It is unsettling because we have grouped together supernatural design and purpose on one hand with meaning, happiness and morality on the other. It is all a package deal, so we might think. Institutions such as the church have thought their job was to provide people with a package of meaning. We call it “passing on the faith.” Everyone gets a box of meaning already made for them. All folks need to do is open it and discover it. We are invited to discover God’s purpose for our lives.

Now before that gets too unsettling, I should say that that is not a bad thing in itself. A package of wisdom is not a bad gift. Learning the wisdom of the institution is a good place to start. For many it is a fine place to end as well. I, personally, do not think it is so good if the package contains a note that says, “Don’t read any further,” or “You are not allowed to doubt or challenge these doctrines.”

What if we on our own decided to open the package of meaning that the institution gives us that contains supernaturalism and purpose fused with meaning, morality, and happiness and began to separate them. We separate and keep the stuff that makes sense and let go the stuff that doesn’t.

What if we say I am interested in meaning, morality, and happiness, but not so much in supernaturalism and outside divine purpose? You would find yourself in the company of many people including, which may be a surprise, many Christian theologians.

This past July, Gordon Kaufman, a theologian who taught at Harvard Divinity School died at the age of 86. For him, God is not so much Creator as Creativity. In his book, Jesus and Creativity, he wrote:
Instead of continuing to imagine God as The Creator, a kind of personlike reality who has brought everything into being, I have for some years been developing and elaborating a conception of God as simply the creativity that has brought forth the world and all its contents, from the Big Bang all the way down to the present. Imagining God as creativity enables Christian thinkers to be much more attuned to what the modern sciences have been teaching us about our lives and the world in which we live. It makes it possible to bridge the divide often felt between religious faith and our scientific knowledges. Xi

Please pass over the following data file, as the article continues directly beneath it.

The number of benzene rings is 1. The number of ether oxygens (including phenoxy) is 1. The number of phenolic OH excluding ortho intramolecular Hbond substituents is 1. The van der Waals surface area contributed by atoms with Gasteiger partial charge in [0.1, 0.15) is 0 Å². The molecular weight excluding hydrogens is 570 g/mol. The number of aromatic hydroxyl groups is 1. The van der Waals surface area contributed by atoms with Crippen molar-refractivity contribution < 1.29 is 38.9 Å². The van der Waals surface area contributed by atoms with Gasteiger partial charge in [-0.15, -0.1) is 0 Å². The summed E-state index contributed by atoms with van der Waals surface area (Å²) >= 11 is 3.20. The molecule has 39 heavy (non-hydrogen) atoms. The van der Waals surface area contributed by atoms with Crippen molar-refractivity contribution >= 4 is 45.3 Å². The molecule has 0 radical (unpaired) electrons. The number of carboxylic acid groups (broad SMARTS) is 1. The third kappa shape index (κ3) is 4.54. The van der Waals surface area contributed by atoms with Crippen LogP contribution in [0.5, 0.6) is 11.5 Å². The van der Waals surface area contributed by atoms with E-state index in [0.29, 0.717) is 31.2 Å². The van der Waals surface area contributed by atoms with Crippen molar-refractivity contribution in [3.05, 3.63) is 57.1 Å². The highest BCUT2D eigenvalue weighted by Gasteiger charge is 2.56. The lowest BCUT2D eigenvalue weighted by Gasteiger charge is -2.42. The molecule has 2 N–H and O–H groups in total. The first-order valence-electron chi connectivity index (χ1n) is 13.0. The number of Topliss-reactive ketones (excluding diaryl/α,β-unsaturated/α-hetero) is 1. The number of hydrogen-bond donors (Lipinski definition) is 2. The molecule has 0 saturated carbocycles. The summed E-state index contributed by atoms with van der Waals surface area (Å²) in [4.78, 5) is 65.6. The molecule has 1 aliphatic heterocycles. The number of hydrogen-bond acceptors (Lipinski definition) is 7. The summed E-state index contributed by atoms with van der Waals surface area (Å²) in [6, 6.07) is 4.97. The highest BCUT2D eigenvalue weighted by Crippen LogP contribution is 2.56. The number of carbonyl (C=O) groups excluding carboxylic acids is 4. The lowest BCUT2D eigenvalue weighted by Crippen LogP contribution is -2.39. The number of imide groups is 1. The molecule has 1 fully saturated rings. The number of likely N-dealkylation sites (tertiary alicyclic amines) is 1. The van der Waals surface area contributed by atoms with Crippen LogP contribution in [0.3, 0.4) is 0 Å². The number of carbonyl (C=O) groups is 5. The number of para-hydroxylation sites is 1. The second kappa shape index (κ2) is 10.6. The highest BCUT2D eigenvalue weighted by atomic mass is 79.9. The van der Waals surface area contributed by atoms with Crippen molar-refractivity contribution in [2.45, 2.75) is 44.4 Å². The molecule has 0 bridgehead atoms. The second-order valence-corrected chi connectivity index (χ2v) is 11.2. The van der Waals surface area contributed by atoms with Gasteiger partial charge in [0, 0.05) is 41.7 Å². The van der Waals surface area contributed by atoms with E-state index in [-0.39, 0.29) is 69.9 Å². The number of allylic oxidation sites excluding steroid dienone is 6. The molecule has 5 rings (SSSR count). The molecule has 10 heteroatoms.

Rather than creator, Kaufman invites us to think of creativity. Natural Selection could be imagined as one incarnation, so to speak, of Creativity.

All things bright and beautiful,
All creatures great and small,
All things wise and wonderful:
Natural Selection made them all.

What I want to say next is that that is not a bad thing.

That is not a non-sacred thing.

That can be deserving of the name “God” as much as any previous notion that we have had of God.

Rather than, and I am speaking to the religious or spiritual part of us now, think that chance, creativity, or nature is meaningless and profane, we can decide that it is just as sacred and blessed as former notions of supernatural gods or God. It is a movement of God from without to within.

If life, all of life including your life and mine, is the result of chance and natural selection, purposeless, serendipitous creativity, then it is what it is. It is no less sacred than if there was a divine being directing your every move. It is up to us.

Yes there is purpose, meaning, happiness, and morality in the universe. We make it.

The epic of Gilgamesh is the oldest written story on Earth, at least that we know about. I recommend the new translation by Stephen Mitchell. What is fascinating about Gilgamesh is not so much the characters and the adventures. That’s fun and interesting. What is interesting is the author. Someone created it. A human being created it. A human being created a story, created the characters including Gilgamesh and the gods, created meaning, created a world.

Every piece of literature since, whether we call it sacred or profane, every story, including the stories of Yahweh, Krishna, and Jesus, are part of this same creativity, this drive to make meaning. It is beautiful, really.

Whether it is in the realm of science, music, or literature, it is all serendipitous creativity, to use the phrase by Gordon Kaufman. How cool is that?

Yes there is happiness, morality, purpose and meaning, and we are the ones who create it.

Create thyself.

The author of Ecclesiastes, Qoheleth, had an insight to this 23 centuries ago. His advice is beautiful. He realized that there was no outside sense to things—no ready-made meaning and purpose to life. He doubted that his compatriots were right that God willed natural disasters and beat up enemies and punished the wrong doers. Much of Ecclesiastes is a useful trashing of that theory.

After concluding God is not those things, what is left is unsettling. It is unsettling in the way it is unsettling for babies who begin to differentiate themselves from their mothers. It was unsettling for Qoheleth to let go of a theory of the providential hand of a supernatural god. But he found a way to navigate life anyway.